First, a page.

E Beppe Grillo finì in apertura sul New York Times

Post elezioni

ROME — A populist with wild hair, a booming voice and untucked shirts, Beppe Grillo now holds the fate of Italy — and to some extent Europe — in his hands. After winning a quarter of the votes in last week’s national election, Mr. Grillo, a comedian turned activist, is being courted by Italy’s traditional political players, but having thumbed his nose at them for years, he is having none of it. He has ruled out such alliances, throwing Italian politics into a logjam.

He refers to former Prime Minister Silvio Berlusconi, who sought a return to power, as “the psycho dwarf” and has steadfastly rejected appeals by Pier Luigi Bersani, the leader of the center-left Democratic Party, to join forces to govern, dismissing him as “a dead man walking.”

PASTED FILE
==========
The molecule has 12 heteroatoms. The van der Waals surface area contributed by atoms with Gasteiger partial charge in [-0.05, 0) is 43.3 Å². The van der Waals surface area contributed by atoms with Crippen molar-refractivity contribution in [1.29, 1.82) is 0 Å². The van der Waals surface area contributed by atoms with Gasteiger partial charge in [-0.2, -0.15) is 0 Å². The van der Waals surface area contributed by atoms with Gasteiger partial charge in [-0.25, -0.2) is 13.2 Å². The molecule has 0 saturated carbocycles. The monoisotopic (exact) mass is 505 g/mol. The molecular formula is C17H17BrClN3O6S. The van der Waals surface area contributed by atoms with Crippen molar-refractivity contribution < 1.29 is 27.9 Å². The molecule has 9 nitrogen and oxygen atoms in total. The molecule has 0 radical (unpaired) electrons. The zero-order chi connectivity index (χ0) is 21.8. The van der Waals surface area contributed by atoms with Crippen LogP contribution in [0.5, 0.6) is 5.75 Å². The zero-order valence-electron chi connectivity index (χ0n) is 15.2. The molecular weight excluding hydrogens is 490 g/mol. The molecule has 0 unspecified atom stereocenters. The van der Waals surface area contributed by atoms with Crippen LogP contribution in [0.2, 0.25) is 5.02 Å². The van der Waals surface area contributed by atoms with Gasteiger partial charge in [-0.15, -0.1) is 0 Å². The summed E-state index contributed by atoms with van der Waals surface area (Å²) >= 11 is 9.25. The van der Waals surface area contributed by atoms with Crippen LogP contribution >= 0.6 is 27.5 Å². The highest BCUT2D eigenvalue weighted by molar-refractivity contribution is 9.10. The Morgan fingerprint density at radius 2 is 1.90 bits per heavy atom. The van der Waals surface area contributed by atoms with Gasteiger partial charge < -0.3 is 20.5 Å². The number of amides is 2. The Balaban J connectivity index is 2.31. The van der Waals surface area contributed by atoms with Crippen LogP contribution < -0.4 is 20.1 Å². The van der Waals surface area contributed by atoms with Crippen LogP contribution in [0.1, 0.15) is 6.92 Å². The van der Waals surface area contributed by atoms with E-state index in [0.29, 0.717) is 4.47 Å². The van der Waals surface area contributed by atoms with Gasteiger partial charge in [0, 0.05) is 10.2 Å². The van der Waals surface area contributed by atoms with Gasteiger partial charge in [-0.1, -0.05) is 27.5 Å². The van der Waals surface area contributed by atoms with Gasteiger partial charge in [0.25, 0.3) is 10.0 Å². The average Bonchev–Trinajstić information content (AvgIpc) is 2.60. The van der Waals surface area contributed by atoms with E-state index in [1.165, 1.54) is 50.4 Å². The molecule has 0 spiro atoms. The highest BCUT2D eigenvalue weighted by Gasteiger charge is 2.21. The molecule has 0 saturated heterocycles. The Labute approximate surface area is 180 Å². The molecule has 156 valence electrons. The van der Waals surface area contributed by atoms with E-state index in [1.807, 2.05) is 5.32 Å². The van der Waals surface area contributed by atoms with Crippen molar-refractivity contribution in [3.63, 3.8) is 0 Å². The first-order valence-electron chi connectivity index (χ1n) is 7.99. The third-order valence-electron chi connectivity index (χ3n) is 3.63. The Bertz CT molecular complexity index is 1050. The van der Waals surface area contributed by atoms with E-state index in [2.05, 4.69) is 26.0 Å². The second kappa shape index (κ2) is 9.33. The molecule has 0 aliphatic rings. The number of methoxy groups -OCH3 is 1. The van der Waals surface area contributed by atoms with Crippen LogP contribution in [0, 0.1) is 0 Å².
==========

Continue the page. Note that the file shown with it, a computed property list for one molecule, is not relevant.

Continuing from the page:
In a rare interview at his seaside home in Marina di Bibbona on Sunday, Mr. Grillo said it would be “inadmissible” for him to ensure the stability of a future Italian government. “It would be like Napoleon making a deal with Wellington.”  Leggi il resto